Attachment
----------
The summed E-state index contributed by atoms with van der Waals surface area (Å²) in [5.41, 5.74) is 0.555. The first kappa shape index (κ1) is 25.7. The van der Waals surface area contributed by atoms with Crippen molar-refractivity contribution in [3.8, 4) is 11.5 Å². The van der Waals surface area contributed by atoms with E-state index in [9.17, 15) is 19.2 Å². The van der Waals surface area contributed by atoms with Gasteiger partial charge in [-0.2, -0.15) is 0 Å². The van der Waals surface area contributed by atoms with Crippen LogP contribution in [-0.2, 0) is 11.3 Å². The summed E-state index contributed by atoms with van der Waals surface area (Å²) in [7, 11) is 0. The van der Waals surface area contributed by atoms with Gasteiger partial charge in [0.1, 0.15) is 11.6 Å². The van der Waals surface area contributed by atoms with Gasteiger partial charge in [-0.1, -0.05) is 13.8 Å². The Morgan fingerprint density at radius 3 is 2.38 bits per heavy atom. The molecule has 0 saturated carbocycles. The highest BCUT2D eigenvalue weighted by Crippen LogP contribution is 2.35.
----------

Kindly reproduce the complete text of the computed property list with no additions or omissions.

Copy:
The summed E-state index contributed by atoms with van der Waals surface area (Å²) in [5.41, 5.74) is 0.555. The first kappa shape index (κ1) is 25.7. The van der Waals surface area contributed by atoms with Crippen molar-refractivity contribution in [3.8, 4) is 11.5 Å². The van der Waals surface area contributed by atoms with E-state index in [9.17, 15) is 19.2 Å². The van der Waals surface area contributed by atoms with Gasteiger partial charge in [-0.2, -0.15) is 0 Å². The van der Waals surface area contributed by atoms with Crippen LogP contribution in [-0.2, 0) is 11.3 Å². The summed E-state index contributed by atoms with van der Waals surface area (Å²) in [7, 11) is 0. The van der Waals surface area contributed by atoms with Gasteiger partial charge in [0.1, 0.15) is 11.6 Å². The van der Waals surface area contributed by atoms with Gasteiger partial charge in [-0.1, -0.05) is 13.8 Å². The Morgan fingerprint density at radius 3 is 2.38 bits per heavy atom. The molecule has 0 saturated carbocycles. The highest BCUT2D eigenvalue weighted by Crippen LogP contribution is 2.35.